For more than two decades since the first Fanuc plant began making its own robots, futurists have been predicting the emergence of fully automated, “unmanned,” or “lights-out factories,” and these are slowly becoming more common [718], particularly in continuous flow processes and other specialized areas. For example:

o IBM has a keyboard assembly factory in Texas that is totally lights-out [719]. A few engineers and technicians are on-site to support the machines, but human hands never touch the products during the manufacturing process. People drive trucks to the factory doors to deliver raw materials and to pick up finished products. The factory operates 24/7 with down time used for scheduled maintenance or repair. Since factory computers themselves have keyboards, the system arguably may be said to be partially self-replicating.

o At the Unifi Inc. textile manufacturing plant in Yadkinville, North Carolina, “everything is run by computers and there’s nobody on the production floor” [720].

o When NeXT computers were still being produced in the early 1990s, the factory that assembled the computers used robotic assemblers which were themselves controlled by computers of a similar type [721]. This led to the observation that microcomputers were controlling robots that were making more microcomputers [722], implying that the microcomputers were at least partially self-replicating.

o Fanuc Robotics claims a throughput of 320 robot-related parts per hour with a fully automated (unmanned) robot/lathe system [723]. They are developing [724] “a humanoid robot...capable of using its both arms to assemble and disassemble model robots.” In June 2002 FANUC announced [725] a new “robot cell” enabling 72-hour unmanned machining operations. In March 2003, they launched a new robot system [726] “capable of 24 hours continuous machining per day for 7 days.” Interestingly, upon completion of new robotic factories in Japan, a priest usually conducts “a Shinto ritual to purify the newly added factory.” [727]

o Haas Automation, Inc., of Oxnard, California, is the largest unit-volume producer of CNC machine tools in the United States, producing over 600 CNC machines for the first time in October 2000 [728]. Their machine shop runs two shifts – the second is essentially “lights out” because of extensive automation – while machine assembly only runs one shift. Shipping generally takes place in the evening to avoid conflicts with assembly operations [729].

o A private machine tool company in Leicester, U.K., performs production machining operations on a two-shift, 20/7 partial “lights-out” basis (it runs unattended during the night) – the operator sets up the machines at 6 PM and checks them at 9 PM, then both machines run unattended through the night until 7 AM [730].

o In Clermont-Ferrand, France, international headquarters of Michelin (the world’s largest tire manufacturer), a “new and secretive plant” went online in early 1994, producing tires with an integrated system of automation so advanced that rival companies “rushed to check out the patents.” Michelin would not reveal the factory’s capacity, but it employed only fifty workers, the factory design being described as approaching the futuristic vision of a “lights out” factory [731].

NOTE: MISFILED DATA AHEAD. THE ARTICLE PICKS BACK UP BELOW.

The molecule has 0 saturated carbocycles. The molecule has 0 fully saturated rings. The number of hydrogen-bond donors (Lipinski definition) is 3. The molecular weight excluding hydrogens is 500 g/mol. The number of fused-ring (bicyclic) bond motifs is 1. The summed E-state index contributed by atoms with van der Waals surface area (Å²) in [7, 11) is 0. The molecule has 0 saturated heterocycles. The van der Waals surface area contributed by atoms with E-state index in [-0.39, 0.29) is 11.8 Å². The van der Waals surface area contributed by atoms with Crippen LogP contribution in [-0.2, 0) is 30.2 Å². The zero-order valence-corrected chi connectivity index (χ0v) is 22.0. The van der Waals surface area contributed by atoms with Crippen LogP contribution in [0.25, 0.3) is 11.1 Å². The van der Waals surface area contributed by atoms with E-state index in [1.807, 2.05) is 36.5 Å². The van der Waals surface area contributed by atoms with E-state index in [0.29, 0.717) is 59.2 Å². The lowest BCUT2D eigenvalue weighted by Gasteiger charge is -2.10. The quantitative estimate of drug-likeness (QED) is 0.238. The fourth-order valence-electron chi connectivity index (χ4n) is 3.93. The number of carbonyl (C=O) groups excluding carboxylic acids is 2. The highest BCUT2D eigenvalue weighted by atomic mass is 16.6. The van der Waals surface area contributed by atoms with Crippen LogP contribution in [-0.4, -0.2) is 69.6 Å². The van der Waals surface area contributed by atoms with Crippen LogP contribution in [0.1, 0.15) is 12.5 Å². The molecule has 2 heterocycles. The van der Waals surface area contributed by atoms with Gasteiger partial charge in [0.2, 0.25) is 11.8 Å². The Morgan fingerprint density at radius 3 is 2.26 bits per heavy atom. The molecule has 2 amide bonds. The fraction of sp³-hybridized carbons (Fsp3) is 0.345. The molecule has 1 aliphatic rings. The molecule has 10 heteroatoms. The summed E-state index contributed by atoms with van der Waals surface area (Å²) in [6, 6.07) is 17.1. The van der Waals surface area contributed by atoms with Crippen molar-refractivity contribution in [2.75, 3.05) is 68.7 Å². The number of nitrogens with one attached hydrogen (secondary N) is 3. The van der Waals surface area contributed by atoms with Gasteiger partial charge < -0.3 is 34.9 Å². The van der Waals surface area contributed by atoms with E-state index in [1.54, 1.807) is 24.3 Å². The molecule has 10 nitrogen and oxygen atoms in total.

o For two decades semiconductor manufacturers have dreamed about lights-out chip fabrication plants. There have been some respectable attempts to achieve this goal in the past, but the high cost of systems integration prevented their widespread adoption. Today, the required increase in equipment usage and the required reduction in process variation and contamination is driving “fab” automation levels closer to 100% [732].

Although a number of totally automated production lines have been attempted, “appropriate automation” was still a more cost-effective solution than “total automation” in 2004. Some claim that no matter how automated a factory becomes, humans will still be required to perform those functions not easily automated, including supervision, decision-making, maintenance and trouble-shooting, as well as complex assembly operations [733, 734]. However, assembly of simple precision products such as electronics (e.g., circuit card assemblies) and many high-volume assembly tasks for well-understood processes (e.g., the use of pick-and-place robots for electronic component insertion, robotic riveting, or automated sealing) normally permit a high degree of automation and achieve high quality. There are also many successful high-speed continuous assembly lines making such products as diapers, camera film, or fabric softener sheets wherein the product may be generated at hundreds of meters per minute. But electromechanical assembly (e.g., wiring harness routing, optics/frame mounting, and sensor integration) remains largely manual. The barriers to increasing the speed of assembly are bottlenecks or transformation points, where the assembly line must slow down or even stop suddenly if there is a problem [734].